Among the most critical professional characteristics of teacher educators is that of reflectivity. The ability to self-judge our own practice context, capability, and performance against the broader professional contexts of practice by teacher educators has been noted by the National Council for Accreditation of Teacher Education (NCATE). The capacity for teacher educators to demonstrate professional reflection and to inculcate this capacity in pre-licensure candidates in colleges of education is among the standards for accreditation in the NCATE criteria (NCATE, Standard 2). As a consequence, research designed to uncover this reflective capacity, to scale it for comparative study, and to relate it to standard measures of program quality are viewed as critical to a more realistic understanding of the capability of faculty in higher education (teacher educators) to meet the reform goals for K-12 education broadly. The purpose of this study was to determine whether it was possible to distinguish among reflective strategies of teacher educators’ divergent types or levels of reflective practice. The findings indicated that The Reflective Judgment Model (King and Kitchener, 1994) is a reliable and valid conceptual model; therefore it would be appropriate to directly compare reflective scores for teacher educators to other professions which have been studied with this same RJM. It was determined that teacher educators were more typically at the center of the epistemic scale. Given this finding, there is room for professional development work to enhance the evolution of teacher educators with respect to reflective capacity.
The purpose of this study was to determine the elements motivating comprehensive school students to study technology education. The research was carried out as a qualitative case study and the material was collected through individual theme interviews. The study group consisted of two different test groups: novice and technological talents. In each test group there were three test participants, each representing a different case of motivation towards technology education. In choosing individuals for the study the main criteria were gender, negative or positive motivation and competence in the field of technology. This study found that the artifact to be made in school and the student’s freedom of choice had the most significant effect on motivation in the novice test group. Instead, curiosity and intellectual challenge seemed to be the main elements in technological talents group. Although, we must be careful with final conclusions as the research group was relatively small, we can conclude that there were more signs of intrinsic motivation in technological talents test group and extrinsic motivation was emphasized in the novice group.
In the personality of a teacher, his emotional creativity is an important counterpart. In current study, researchers have carried out an investigation of emotional creativity of trainee teachers of pre-service and in-service trainee teachers. The objectives were to compare the emotional creativity of Trainee teachers of Pre-service Courses and in-service Courses and to analyze the major aspects of emotional creativity of Trainee teachers. The findings suggest that Trainee Teachers of in-service training programme are more emotionally creative. On two aspects of emotional creativity i.e. emotional preparedness and effectiveness, trainee teachers of in-service course are much better, whereas on the aspect of novelty, there is no significant difference between trainee teachers of pre-service course and in-service course.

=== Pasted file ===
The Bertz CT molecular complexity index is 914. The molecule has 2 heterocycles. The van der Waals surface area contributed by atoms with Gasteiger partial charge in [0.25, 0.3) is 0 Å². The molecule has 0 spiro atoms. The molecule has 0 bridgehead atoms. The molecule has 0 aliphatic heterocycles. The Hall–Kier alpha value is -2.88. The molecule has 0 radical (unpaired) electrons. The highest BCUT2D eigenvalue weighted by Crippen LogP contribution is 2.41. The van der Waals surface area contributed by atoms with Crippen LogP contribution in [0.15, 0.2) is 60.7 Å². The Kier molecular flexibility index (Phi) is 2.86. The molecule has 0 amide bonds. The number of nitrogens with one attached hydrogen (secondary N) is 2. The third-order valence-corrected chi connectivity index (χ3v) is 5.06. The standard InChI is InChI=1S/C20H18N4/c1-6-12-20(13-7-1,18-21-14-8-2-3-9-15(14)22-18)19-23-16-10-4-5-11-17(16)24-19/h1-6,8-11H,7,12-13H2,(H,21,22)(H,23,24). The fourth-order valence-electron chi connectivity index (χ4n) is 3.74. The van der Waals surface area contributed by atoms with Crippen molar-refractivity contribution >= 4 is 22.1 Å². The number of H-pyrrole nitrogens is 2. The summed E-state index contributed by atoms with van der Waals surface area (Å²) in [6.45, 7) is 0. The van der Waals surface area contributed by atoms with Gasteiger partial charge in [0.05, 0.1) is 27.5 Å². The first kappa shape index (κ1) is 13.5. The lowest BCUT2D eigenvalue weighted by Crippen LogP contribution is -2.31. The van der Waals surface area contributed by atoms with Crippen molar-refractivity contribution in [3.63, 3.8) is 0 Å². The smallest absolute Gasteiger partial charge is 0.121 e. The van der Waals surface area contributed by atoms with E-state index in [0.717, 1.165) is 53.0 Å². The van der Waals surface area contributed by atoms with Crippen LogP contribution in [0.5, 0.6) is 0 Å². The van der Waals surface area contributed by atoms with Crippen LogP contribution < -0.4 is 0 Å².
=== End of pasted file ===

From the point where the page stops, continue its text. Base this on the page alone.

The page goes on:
Teachers in higher education are not contrastingly different from the primary and secondary school teachers in terms of their ethical obligations to their stakeholders. However in higher education teachers’ professionalism and their attitude towards ethical obligations are believed to be more important for ensuring quality education services. The present study explored similar attitude and its relationship with teachers’ demographic and professional profile. The investigation was done through a questionnaire survey involving 137 teachers of one selected academy of higher education in Tamil Nadu. The findings do not provide strong evidence that respondents have desirable commitment to their professional obligations. Also it has been revealed that while teachers’ demographic profile has no impact on their attitude but their professional profile has partial impact.
Future world is in the hands of present youth. It is a well known fact that education shapes the future of the youth. The college is the major socialization institution of the youth. College is one of the most important foundation pillars on which the youth’s personality develops. Adolescents learn proficiencies in various abilities like learning process, social communications, handling emotions and the management of day-to-day interaction at home and college. In reality, the growing adolescent is dependent on the immediate environment i.e. the house and the college to meet his growth needs. The young college students face a lot of problems while adjusting with their environment at college, home and society. To find out whether these problems become hurdles in their path of academic achievement, the present study was done. 300 II year UG college students both from the Arts and Science were taken for the study and their adjustment problems were analyzed with the help of an adjustment inventory. The variables taken for the study were sex, community, residence, educational qualification and the annual income of the parents. The conclusion arrived at the study was that the student’s adjustment problems at home, education, society and emotion, remarkably affect their academic achievement. In other words, the students who are better in their adjustment mechanisms are able to score high academic achievement. So to tone up their adjustment ability, it can be suggested that the students can be subjected to (i) Group works and assignments, (ii) Yoga and Meditation, practice and, (iii) Guidance and Counseling.